List of cities in ancient Epirus


List of cities in ancient Epirus
Epirus in antiquity

This is a list of cities in ancient Epirus. These were Greek poleis, komes or fortresses except for Nicopolis, which was founded by Octavian. Classical Epirus was divided into three regions: Chaonia, Molossia, Thesprotia, each named after the dominant tribe that lived there. A number of ancient settlements in these regions remain unidentified.[1][2]

Contents

Cities

Epirus in antiquity, reproduced from a map made by Heinrich Kiepert, published in 1902.

Chaonia

Molossia

Thesprotia

See also

References

  1. ^ a b c d e f g h i j k l m An Inventory of Archaic and Classical Poleis: An Investigation Conducted by The Copenhagen Polis Centre for the Danish National Research Foundation by Mogens Herman Hansen,2005,page 340
  2. ^ An Inventory of Archaic and Classical Poleis: An Investigation Conducted by The Copenhagen Polis Centre for the Danish National Research Foundation by Mogens Herman Hansen,2005,page 353
  3. ^ The Cambridge Ancient History, Volume 7, Part 1: The Hellenistic World by F. W. Walbank, A. E. Astin, M. W. Frederiksen, and R. M. Ogilvie,1984,Index: "... 183 Anticythera instrument, 336-7 Antigone, wife of Pyrrhus, io6, 107 Antigoneia, as new name of Mantinea, 470, 473 Antigoneia (Epirus), y Ab, 452 Antigoneia (Paeonia), y Ba, ..."
  4. ^ Ancient Siege Warfare by Paul Bentley Kern and Paul Bentley Kern,1999,page 338,"... " Especially hard was the fate of Antipatrea, a city in Epirus that the Romans captured in 200 B.C. The Romans killed ..."
  5. ^ a b c An Inventory of Archaic and Classical Poleis: An Investigation Conducted by The Copenhagen Polis Centre for the Danish National Research Foundation by Mogens Herman Hansen,2005,page 342
  6. ^ An Inventory of Archaic and Classical Poleis by Mogens Herman,ISBN 0198140991,2004,page 339
  7. ^ An Inventory of Archaic and Classical Poleis by Mogens Herman,ISBN 0198140991,2004,page 343,"Bouthroton (Bouthrotios)"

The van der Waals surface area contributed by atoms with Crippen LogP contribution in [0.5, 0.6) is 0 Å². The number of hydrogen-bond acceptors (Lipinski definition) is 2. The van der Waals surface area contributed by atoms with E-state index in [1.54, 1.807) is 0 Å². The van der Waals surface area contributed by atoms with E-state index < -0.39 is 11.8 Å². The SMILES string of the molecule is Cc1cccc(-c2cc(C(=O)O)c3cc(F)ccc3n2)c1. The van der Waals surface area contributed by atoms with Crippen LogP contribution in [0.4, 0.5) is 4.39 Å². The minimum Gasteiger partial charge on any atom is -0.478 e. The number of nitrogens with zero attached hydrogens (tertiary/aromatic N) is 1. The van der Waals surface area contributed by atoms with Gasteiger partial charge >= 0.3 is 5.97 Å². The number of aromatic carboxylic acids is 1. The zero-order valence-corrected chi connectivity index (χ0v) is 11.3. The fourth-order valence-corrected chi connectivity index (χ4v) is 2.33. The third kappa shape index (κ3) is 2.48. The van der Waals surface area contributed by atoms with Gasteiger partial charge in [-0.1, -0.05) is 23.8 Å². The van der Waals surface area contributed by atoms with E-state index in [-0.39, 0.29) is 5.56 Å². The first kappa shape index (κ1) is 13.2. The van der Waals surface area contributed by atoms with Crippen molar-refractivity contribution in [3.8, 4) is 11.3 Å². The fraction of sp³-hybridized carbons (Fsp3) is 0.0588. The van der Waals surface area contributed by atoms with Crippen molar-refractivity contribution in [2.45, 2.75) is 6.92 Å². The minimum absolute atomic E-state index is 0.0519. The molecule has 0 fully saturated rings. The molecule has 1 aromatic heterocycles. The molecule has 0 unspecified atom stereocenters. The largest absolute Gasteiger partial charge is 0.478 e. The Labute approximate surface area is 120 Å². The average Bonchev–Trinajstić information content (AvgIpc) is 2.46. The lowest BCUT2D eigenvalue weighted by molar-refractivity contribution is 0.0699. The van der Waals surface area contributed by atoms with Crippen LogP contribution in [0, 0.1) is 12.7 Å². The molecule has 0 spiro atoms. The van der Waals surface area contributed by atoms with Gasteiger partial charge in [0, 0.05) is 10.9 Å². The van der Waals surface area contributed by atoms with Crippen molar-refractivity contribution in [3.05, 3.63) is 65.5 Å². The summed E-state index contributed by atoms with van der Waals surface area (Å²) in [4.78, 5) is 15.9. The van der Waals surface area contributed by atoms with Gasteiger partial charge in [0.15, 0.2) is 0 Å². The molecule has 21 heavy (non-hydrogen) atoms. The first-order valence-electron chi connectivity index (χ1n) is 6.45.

8. ^ Bell, Robert (1989). Place names in classical mythology. ABC-CLIO. p. 78. ISBN 0874365074, 9780874365078. http://books.google.com/books?id=CErYAAAAMAAJ&q=cestrine%2Bfiliates&dq=cestrine%2Bfiliates&hl=en&ei=nETPTKC2L4HUtQPF8vGlAw&sa=X&oi=book_result&ct=result&resnum=1&ved=0CCcQ6AEwAA. Retrieved November 2010. 
  9. ^ Springs and Wells in Greek and Roman Literature: Their Legends and Locations by James Reuel Smith,2003,ISBN076618028X,page 263
  10. ^ a b Epirus: the geography, the ancient remains, the history and topography of Epirus and adjacent areas by Nicholas Geoffrey Lemprière Hammond,1967,page 607
  11. ^ L'Épire de la mort de Pyrrhos à la conquête romaine (272-167 av. J.C.) by Pierre Cabanes,1976,page 614-Index
  12. ^ An Inventory of Archaic and Classical Poleis: An Investigation Conducted by The Copenhagen Polis Centre for the Danish National Research Foundation by Mogens Herman Hansen,2005,page 347
  13. ^ Bowden, William. Epirus Vetus: The Archaeology of a Late Antique Province. London: Duckworth, 2003, ISBN 0715631160, p. 14. "Anchiasmos (Onchesmos)"
  14. ^ Robin Lane Fox, Travelling Heroes: Greeks and Their Myths in the Epic Age of Homer (London: Allen Lane, 2008, ISBN 978-0713999808), p. 123.
  15. ^ Epirus: the geography, the ancient remains, the history and topography of Epirus and adjacen areas by Nicholas Geoffrey Lemprière Hammond,1967,page 473
  16. ^ The Illyrians (The Peoples of Europe) by John Wilkes,ISBN 0631198075,1996,page 98,"the Dassaretae possessed several towns, though none has yet been definitely located, including Pelion Antipatreia (probably Berat) Chrysondym, Gertous or Gerous and Creonion"
  17. ^ The Cambridge Ancient History, Volume 6: The Fourth Century BC by D. M. Lewis (Editor), John Boardman (Editor), Simon Hornblower (Editor), M. Ostwald (Editor),1994,ISBN 0521233488,page 423,"These Dassareti not to be confused with the Greek speaking Dexari or Dessaretae of the ,"
  18. ^ a b An Inventory of Archaic and Classical Poleis: An Investigation Conducted by The Copenhagen Polis Centre for the Danish National Research Foundation by Mogens Herman Hansen,2005,page 348
  19. ^ The Hellenistic Age: A Short History (Modern Library Chronicles) by Peter Green,2008,page 80,"... to the conference table, and negotiated their own peace at Phoenice in Epirus (205). ..."